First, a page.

Christopher Reid's selection provides a volume of letters that will stand comparison with others in our culture. The integration of personal experience - of responsibility for challenging relationships, for his art, for the environment and for contemporary culture - with a wide range of reading and reflection, reveals the whole person in continuous struggle with what is ultimately a dissatisfaction with having made the right choices in his life. Personal disappointment, agonising grief, and the feeling that things have not turned out quite right through his choosing the wrong road, provide a counterpoint to the celebration of the later work and the apparent fatalism of Birthday Letters .

Reid gives an indication that he could have produced three more volumes of equal quality. Today Daniel Weissbort, who is working on a book about Hughes and translation, has written to me to say, in passing, how much we need a Complete Poems , just as we need a Complete Translations , in order to engage with these important but neglected aspects of Hughes' work, a full assessment of which is yet to come. (Neil Roberts, in Ted Hughes: A Literary Life (2006), is the only critic to have given attention to translation so far.)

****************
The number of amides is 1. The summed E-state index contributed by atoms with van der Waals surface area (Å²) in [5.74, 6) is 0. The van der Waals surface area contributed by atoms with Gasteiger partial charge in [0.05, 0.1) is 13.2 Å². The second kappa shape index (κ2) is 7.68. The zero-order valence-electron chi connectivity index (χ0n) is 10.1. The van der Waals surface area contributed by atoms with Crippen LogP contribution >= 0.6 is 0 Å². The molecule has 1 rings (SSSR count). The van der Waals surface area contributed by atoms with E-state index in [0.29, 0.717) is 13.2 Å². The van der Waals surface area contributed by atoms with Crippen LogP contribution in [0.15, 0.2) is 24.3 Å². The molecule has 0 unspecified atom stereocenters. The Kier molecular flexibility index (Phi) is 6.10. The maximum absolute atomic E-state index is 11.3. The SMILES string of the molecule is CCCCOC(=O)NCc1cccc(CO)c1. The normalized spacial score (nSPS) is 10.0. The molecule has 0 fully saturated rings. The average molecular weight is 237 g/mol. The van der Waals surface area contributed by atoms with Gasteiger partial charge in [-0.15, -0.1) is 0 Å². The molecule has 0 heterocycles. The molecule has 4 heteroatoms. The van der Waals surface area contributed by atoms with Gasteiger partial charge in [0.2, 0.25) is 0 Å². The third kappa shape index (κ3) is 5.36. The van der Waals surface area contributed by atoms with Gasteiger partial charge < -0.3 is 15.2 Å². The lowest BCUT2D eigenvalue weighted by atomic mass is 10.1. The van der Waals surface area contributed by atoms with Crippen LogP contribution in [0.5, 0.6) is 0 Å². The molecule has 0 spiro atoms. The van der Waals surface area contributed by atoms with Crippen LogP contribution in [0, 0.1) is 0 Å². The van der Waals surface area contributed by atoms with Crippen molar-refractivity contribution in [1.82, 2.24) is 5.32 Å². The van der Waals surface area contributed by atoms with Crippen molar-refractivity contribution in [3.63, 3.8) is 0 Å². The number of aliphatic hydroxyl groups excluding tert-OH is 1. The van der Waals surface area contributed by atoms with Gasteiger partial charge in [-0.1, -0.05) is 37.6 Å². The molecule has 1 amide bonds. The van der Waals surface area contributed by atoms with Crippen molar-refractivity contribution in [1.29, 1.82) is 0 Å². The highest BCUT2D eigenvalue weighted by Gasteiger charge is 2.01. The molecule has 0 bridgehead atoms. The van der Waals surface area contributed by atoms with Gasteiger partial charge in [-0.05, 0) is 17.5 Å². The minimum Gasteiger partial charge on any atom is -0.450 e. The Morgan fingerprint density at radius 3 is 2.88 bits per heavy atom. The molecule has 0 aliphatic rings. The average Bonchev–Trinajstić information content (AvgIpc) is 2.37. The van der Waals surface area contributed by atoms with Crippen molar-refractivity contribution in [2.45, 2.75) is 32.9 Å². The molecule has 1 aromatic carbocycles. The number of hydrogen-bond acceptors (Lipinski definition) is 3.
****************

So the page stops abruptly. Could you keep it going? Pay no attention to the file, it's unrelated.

Reid admits that the lengthy contextualising annotations required prevented him from including letters engaging with environmental pollution and Hughes' full commitment 'to the research and lobbying that were necessary. As he amassed evidence and read the scientific papers, he became a true expert, well able, for instance, to face interrogation at public inquiries' (2007: xi). Ed Douglas's article 'Portrait of a poet as eco warrior' in the Observer (4. 11. 2007, Review section pp. 10-11) provides a clue to Hughes' little-known environmental activism in the Southwest that would be revealed in a Complete Letters , including the establishment of the Westcountry Rivers Trust to monitor water quality which became a national body to co-ordinate all regional Rivers Trusts (see my essay in the April 2008 issue of the online journal Concentric). I'm intending to give a full account of Hughes' environmentalism in a book on Hughes to be published by Routledge in 2009. Meanwhile, the Letters adds to our, as yet unfulfilled, ability to engage with what I call 'the reconnected work of Ted Hughes'.